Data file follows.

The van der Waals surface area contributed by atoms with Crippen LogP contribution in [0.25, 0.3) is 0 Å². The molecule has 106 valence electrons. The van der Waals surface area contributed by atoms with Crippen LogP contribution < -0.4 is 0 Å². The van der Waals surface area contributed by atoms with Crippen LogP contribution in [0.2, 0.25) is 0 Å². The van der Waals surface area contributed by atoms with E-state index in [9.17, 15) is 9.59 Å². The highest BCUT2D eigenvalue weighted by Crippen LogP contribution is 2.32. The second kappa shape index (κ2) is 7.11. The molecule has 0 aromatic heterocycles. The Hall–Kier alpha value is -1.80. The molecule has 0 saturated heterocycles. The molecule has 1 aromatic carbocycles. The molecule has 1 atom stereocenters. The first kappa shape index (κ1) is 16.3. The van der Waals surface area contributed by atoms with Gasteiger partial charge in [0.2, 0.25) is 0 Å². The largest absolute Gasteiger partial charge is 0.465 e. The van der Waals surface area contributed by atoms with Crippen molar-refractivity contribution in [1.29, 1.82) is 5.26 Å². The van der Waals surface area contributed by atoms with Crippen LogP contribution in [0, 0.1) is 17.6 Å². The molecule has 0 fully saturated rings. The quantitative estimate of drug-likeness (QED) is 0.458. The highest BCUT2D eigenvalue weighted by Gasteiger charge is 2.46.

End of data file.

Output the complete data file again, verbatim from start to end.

The van der Waals surface area contributed by atoms with Crippen LogP contribution in [0.25, 0.3) is 0 Å². The molecule has 106 valence electrons. The van der Waals surface area contributed by atoms with Crippen LogP contribution < -0.4 is 0 Å². The van der Waals surface area contributed by atoms with Crippen LogP contribution in [0.2, 0.25) is 0 Å². The van der Waals surface area contributed by atoms with E-state index in [9.17, 15) is 9.59 Å². The highest BCUT2D eigenvalue weighted by Crippen LogP contribution is 2.32. The second kappa shape index (κ2) is 7.11. The molecule has 0 aromatic heterocycles. The Hall–Kier alpha value is -1.80. The molecule has 0 saturated heterocycles. The molecule has 1 aromatic carbocycles. The molecule has 1 atom stereocenters. The first kappa shape index (κ1) is 16.3. The van der Waals surface area contributed by atoms with Gasteiger partial charge in [0.2, 0.25) is 0 Å². The largest absolute Gasteiger partial charge is 0.465 e. The van der Waals surface area contributed by atoms with Crippen molar-refractivity contribution in [1.29, 1.82) is 5.26 Å². The van der Waals surface area contributed by atoms with Crippen LogP contribution in [0, 0.1) is 17.6 Å². The molecule has 0 fully saturated rings. The quantitative estimate of drug-likeness (QED) is 0.458. The highest BCUT2D eigenvalue weighted by Gasteiger charge is 2.46.